There is no cure and often Migraine is primarily treated with anti-inflammatory medicines (e.g. ibuprofen) and painkillers (e.g. aspirin, paracetamol) for the headache and antiemetic for the nausea. Other medications (triptans or ergotamines) are prescribed when these ‘simple’ medications aren’t effective. However, there is a risk that frequently taking medications results in ‘medication overuse headache’; headaches become more severe and more frequent. Nutritional supplements, lifestyle adjustments and surgery are other treatment recommendations, mostly when headaches occur more than twice a week, medication isn’t tolerated, or when severe attacks are (too) difficult to control.

Despite intensive research and the fact that 15% of the population is affected by Migraine, the exact cause of Migraine hasn’t been discovered yet. Researchers believe it has to do with changes in chemicals of the brain or increased excitability of the cerebral cortex. Also, genetic factors has shown to play an important role in the occurrence of Migraine, as well as emotional, physical, dietary, environmental and medicinal ‘triggers’. Additionally, there seems to be a connection between Migraine and hormonal influences (e.g. menstruationpregnancy, and menopause).

Neurofeedback training can help with dysfunctions in the central nervous system, such as the increased excitability of the cerebral cortex in the case of Migraine. Because of working directly with the central nervous system, Neurofeedback training can be very effective in stabilising the excitability of the cerebral cortex what will result in reduced headaches, less sensitivity and improvements in other symptoms associated with Migraine.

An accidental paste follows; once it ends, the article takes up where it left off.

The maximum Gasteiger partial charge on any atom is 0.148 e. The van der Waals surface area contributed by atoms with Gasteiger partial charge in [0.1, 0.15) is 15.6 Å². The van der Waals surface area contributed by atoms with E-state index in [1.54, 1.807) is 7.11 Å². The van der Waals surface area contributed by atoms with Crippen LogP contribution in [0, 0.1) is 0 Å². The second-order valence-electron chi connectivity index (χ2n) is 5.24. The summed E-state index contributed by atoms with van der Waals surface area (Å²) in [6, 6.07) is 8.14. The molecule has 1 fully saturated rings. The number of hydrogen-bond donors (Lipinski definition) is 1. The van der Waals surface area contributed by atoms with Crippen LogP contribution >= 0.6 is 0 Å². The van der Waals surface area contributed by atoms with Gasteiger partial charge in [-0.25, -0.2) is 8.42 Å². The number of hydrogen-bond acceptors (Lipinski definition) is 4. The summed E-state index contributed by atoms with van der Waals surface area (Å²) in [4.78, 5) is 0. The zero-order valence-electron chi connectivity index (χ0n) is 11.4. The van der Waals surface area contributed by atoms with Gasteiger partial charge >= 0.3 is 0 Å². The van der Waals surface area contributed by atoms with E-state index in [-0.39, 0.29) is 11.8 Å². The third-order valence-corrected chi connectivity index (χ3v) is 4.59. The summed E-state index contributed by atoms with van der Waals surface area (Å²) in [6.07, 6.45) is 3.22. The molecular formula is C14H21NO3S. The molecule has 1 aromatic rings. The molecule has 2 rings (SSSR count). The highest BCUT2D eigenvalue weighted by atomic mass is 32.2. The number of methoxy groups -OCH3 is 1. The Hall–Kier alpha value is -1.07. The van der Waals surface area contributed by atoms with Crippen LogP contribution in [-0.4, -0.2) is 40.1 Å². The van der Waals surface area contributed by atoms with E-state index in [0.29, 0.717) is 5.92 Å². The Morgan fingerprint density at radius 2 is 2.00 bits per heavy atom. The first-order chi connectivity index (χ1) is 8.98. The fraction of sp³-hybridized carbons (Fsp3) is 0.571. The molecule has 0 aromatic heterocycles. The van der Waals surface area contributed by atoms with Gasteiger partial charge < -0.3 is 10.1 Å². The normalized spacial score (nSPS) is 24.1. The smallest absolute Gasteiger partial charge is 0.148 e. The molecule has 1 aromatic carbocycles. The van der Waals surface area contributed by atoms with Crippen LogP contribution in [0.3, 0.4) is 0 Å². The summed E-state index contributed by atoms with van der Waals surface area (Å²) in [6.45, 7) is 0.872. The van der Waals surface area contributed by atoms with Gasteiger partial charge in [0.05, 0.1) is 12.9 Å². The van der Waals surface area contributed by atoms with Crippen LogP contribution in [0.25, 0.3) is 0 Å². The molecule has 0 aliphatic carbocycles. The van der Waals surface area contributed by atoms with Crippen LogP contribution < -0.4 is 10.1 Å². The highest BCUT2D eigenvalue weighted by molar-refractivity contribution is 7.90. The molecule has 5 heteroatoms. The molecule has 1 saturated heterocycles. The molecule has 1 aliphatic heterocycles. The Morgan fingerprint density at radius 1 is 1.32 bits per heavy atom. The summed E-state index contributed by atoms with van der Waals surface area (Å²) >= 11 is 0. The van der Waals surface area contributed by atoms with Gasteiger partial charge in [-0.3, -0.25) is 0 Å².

In this 2010 study, 37 migraine patients were treated with Neurofeedback, and 70% experienced at least a 50% reduction in the frequency of their headaches which was sustained on average 14.5 months after treatment: Stokes, Deborah A., and Martha S. Lappin. “Neurofeedback and biofeedback with 37 migraineurs: a clinical outcome study.” Behav Brain Funct 2 (2010): 6-9.

In this 2011 study, more that 50% of those trained with Neurofeedback experienced complete cessation of their migraines. The researchers concluded “Neurofeedback appears to be dramatically effective in abolishing or significantly reducing headache frequency in patients with recurrent migraine”. Walker, Jonathan E. “QEEG-guided neurofeedback for recurrent migraine headaches.” Clinical EEG and Neuroscience 42.1 (2011): 59-61.

BrainTrainUK client Sue Lane suffered migraines for 28 years until 2015  when she came to see us read Sue’s story here.


To learn more about Neurofeedback for Migraine, visit: www.braintrainuk.com